Governor of Edo State, Comrade Adams Aliyu Oshiomole yesterday declared that state governors refusing to pay the new national minimum wage, are committing a criminal offence.
He spoke at ‘The Podium’, a public discourse organised in Abuja by the Kukah Centre themed: “From Activism to Political Power: The Challenges of Democratic Governance in Nigeria”.
The comrade-governor gave some of his colleague’s knocks, who he said enjoy fixed national emolument just like members of the National Assembly, but turn around to insist that states should be allowed to fix their own minimum wage.
“What I questioned and which I don’t accept is that you cannot have a centralized system of compensation for executives, governors, commissioners and local government chairmen. Their pay is centrally determined and the economy can afford that. What the Lagos State governor is receiving is what Edo State governor is receiving. If we have a national compensation, how can these governors turn around and question the wisdom of a national wage structures for workers?
“It is that selective application of fiscal federalism that I found extremely offensive and unacceptable. Even today, I remain firm that we must maintain a national minimum wage and we must find ways to implement and adjust it to reflect the cost of living and it is the duty of government and employers to find the revenue to pay those they hired to work. Non-payment of wages is a criminal breach of contract, whether in recession or prosperity”, Oshiomole said.
He said no one could change the situation through individual activism because the order that was meant to be changed was not due to ignorance, but due to the fact that those who benefit from the order would not want to let go, but that they must be engaged to change the order.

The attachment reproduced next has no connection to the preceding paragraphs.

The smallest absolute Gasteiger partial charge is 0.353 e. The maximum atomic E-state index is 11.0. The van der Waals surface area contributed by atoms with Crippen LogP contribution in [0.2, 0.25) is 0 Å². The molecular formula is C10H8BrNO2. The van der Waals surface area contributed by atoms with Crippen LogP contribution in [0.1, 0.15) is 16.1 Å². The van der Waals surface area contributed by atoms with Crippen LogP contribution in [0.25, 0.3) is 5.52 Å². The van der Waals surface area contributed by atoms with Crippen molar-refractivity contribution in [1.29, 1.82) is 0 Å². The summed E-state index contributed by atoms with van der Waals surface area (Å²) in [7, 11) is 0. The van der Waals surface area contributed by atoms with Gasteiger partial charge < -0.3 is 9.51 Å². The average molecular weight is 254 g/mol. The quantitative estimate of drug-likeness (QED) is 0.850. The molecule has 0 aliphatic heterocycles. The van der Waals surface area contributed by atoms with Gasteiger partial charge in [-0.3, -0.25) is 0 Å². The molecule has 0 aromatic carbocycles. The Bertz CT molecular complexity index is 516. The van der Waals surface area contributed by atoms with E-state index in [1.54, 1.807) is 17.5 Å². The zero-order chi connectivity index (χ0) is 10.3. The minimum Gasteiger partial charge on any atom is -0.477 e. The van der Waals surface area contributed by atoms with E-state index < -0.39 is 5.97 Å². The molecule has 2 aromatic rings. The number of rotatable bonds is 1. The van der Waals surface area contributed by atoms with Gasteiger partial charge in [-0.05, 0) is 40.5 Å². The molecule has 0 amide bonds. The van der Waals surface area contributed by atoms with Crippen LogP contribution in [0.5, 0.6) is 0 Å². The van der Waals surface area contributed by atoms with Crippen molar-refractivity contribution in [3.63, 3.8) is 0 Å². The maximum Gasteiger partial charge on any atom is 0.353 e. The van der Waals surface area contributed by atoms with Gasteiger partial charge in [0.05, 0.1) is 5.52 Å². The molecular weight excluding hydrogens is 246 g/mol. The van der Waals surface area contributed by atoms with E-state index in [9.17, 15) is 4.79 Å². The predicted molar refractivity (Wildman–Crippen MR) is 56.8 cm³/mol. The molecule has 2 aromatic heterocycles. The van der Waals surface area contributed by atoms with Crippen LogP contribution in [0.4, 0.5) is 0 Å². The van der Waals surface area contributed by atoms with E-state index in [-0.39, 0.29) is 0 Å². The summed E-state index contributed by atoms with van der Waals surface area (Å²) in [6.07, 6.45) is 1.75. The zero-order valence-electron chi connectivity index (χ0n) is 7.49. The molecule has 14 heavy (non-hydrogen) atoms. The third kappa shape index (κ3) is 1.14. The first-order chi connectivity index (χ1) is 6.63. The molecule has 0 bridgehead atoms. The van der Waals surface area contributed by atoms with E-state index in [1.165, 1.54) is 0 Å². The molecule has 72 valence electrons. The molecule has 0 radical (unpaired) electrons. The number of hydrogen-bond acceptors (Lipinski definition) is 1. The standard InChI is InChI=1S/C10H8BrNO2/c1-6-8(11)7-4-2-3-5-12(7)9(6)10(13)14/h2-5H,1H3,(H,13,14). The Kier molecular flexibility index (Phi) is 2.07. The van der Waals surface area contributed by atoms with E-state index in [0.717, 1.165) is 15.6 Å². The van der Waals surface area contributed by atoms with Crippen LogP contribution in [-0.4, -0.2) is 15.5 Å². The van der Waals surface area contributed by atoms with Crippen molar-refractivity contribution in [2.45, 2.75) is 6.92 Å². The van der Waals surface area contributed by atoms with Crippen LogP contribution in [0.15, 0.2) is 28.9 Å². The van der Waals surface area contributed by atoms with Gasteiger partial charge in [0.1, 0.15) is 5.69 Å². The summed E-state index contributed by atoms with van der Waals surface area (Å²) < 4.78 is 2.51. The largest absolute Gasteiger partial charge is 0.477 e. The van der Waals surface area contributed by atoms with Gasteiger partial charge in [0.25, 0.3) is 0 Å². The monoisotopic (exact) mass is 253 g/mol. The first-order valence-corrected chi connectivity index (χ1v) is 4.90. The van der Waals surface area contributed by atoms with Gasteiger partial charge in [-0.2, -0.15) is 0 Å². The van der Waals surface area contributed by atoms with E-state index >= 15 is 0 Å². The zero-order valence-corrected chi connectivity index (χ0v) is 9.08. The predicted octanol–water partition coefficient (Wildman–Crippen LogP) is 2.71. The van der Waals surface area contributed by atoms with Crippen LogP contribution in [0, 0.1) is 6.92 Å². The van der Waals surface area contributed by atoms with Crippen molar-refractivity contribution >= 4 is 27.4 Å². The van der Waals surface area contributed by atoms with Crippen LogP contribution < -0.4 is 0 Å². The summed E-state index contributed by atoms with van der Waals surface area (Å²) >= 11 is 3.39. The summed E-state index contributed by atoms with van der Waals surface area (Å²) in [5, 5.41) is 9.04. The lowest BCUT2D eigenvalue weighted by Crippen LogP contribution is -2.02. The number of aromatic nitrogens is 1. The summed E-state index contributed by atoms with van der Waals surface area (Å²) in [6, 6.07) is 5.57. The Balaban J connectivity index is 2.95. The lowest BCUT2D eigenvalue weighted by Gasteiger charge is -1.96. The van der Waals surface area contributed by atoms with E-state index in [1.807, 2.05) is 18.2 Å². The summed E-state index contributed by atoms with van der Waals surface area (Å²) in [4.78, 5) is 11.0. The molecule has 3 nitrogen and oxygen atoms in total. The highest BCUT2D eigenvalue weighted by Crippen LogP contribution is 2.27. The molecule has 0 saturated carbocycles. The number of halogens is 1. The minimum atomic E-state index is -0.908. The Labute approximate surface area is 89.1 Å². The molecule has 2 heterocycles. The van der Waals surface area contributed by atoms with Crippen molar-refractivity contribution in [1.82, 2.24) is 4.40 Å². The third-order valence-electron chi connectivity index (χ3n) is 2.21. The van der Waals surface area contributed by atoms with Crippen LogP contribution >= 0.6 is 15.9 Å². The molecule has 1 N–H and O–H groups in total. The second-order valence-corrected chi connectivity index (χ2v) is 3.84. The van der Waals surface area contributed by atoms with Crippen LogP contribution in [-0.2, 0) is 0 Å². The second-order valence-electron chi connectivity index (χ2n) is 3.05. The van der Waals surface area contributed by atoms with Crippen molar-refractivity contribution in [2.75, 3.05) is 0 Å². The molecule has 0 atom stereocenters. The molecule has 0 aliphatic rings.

In his remarks, chairman of the occasion and a former Governor of Cross River State, Donald Duke, said it was a sad commentary that Nigerian politicians have turned to jobbers and budget padders, advocating for themselves and not the electorate they deceived with electoral campaigns.
“They cleverly and surreptitiously apply the word ‘change’. I, of course, won’t use that word because as a member of the PDP or what is left of it, that word change ‘dey do me one kind’”, he said.
The ex-governor, who said he advocates for improvement, not change, recalled that “We had a violent change in 1966, so change is not necessarily the way to go. Improvements, however, makes things happen, develops societies and affects the people positively”.
The convener of the event, Bishop Mathew Kukah, said the essence of the forum was to design programmes that encourage debate and free exchange of ideas.
“To serve as a mediating platform between the government, citizens and communities.
“Also, to enhance the quality of leadership training at all levels both in the public and non-governmental sectors”.
Activists from all sectors and relevant stakeholders attended the event.